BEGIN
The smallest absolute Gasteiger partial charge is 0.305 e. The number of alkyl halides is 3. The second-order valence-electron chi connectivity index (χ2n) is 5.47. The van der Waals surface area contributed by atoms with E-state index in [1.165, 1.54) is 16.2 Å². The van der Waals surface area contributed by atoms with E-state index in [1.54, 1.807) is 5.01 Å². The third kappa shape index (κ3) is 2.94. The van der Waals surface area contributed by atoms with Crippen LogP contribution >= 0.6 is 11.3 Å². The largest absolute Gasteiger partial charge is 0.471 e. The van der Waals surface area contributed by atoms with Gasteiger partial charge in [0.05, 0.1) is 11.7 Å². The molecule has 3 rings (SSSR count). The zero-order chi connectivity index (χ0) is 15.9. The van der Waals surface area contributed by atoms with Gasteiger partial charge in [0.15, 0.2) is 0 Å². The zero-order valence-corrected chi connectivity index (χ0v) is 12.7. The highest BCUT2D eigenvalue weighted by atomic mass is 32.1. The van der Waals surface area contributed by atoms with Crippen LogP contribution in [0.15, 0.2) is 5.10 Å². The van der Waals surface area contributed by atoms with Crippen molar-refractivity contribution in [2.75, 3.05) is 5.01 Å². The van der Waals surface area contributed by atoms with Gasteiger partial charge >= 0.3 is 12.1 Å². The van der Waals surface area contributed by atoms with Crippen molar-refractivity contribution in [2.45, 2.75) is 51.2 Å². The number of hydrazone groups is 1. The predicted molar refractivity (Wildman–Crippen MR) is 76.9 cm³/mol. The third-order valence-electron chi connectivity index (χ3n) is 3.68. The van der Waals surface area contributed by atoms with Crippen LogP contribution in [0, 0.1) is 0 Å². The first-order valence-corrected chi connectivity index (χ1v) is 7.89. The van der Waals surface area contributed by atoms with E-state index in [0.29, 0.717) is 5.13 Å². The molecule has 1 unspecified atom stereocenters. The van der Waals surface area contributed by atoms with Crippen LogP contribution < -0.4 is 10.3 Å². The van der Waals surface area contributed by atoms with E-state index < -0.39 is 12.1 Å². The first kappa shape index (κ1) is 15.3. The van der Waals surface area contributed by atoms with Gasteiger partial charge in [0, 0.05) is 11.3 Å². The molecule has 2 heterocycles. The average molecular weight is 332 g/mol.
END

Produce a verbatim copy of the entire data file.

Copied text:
The smallest absolute Gasteiger partial charge is 0.305 e. The number of alkyl halides is 3. The second-order valence-electron chi connectivity index (χ2n) is 5.47. The van der Waals surface area contributed by atoms with E-state index in [1.165, 1.54) is 16.2 Å². The van der Waals surface area contributed by atoms with E-state index in [1.54, 1.807) is 5.01 Å². The third kappa shape index (κ3) is 2.94. The van der Waals surface area contributed by atoms with Crippen LogP contribution >= 0.6 is 11.3 Å². The largest absolute Gasteiger partial charge is 0.471 e. The van der Waals surface area contributed by atoms with Gasteiger partial charge in [0.05, 0.1) is 11.7 Å². The molecule has 3 rings (SSSR count). The zero-order chi connectivity index (χ0) is 15.9. The van der Waals surface area contributed by atoms with Gasteiger partial charge in [0.15, 0.2) is 0 Å². The zero-order valence-corrected chi connectivity index (χ0v) is 12.7. The highest BCUT2D eigenvalue weighted by atomic mass is 32.1. The van der Waals surface area contributed by atoms with Crippen LogP contribution in [0.15, 0.2) is 5.10 Å². The van der Waals surface area contributed by atoms with Crippen molar-refractivity contribution in [2.75, 3.05) is 5.01 Å². The van der Waals surface area contributed by atoms with Gasteiger partial charge >= 0.3 is 12.1 Å². The van der Waals surface area contributed by atoms with Crippen molar-refractivity contribution in [2.45, 2.75) is 51.2 Å². The number of hydrazone groups is 1. The predicted molar refractivity (Wildman–Crippen MR) is 76.9 cm³/mol. The third-order valence-electron chi connectivity index (χ3n) is 3.68. The van der Waals surface area contributed by atoms with Crippen LogP contribution in [0, 0.1) is 0 Å². The first-order valence-corrected chi connectivity index (χ1v) is 7.89. The van der Waals surface area contributed by atoms with E-state index in [0.29, 0.717) is 5.13 Å². The molecule has 1 unspecified atom stereocenters. The van der Waals surface area contributed by atoms with Crippen LogP contribution < -0.4 is 10.3 Å². The van der Waals surface area contributed by atoms with E-state index < -0.39 is 12.1 Å². The first kappa shape index (κ1) is 15.3. The van der Waals surface area contributed by atoms with Gasteiger partial charge in [0, 0.05) is 11.3 Å². The molecule has 2 heterocycles. The average molecular weight is 332 g/mol.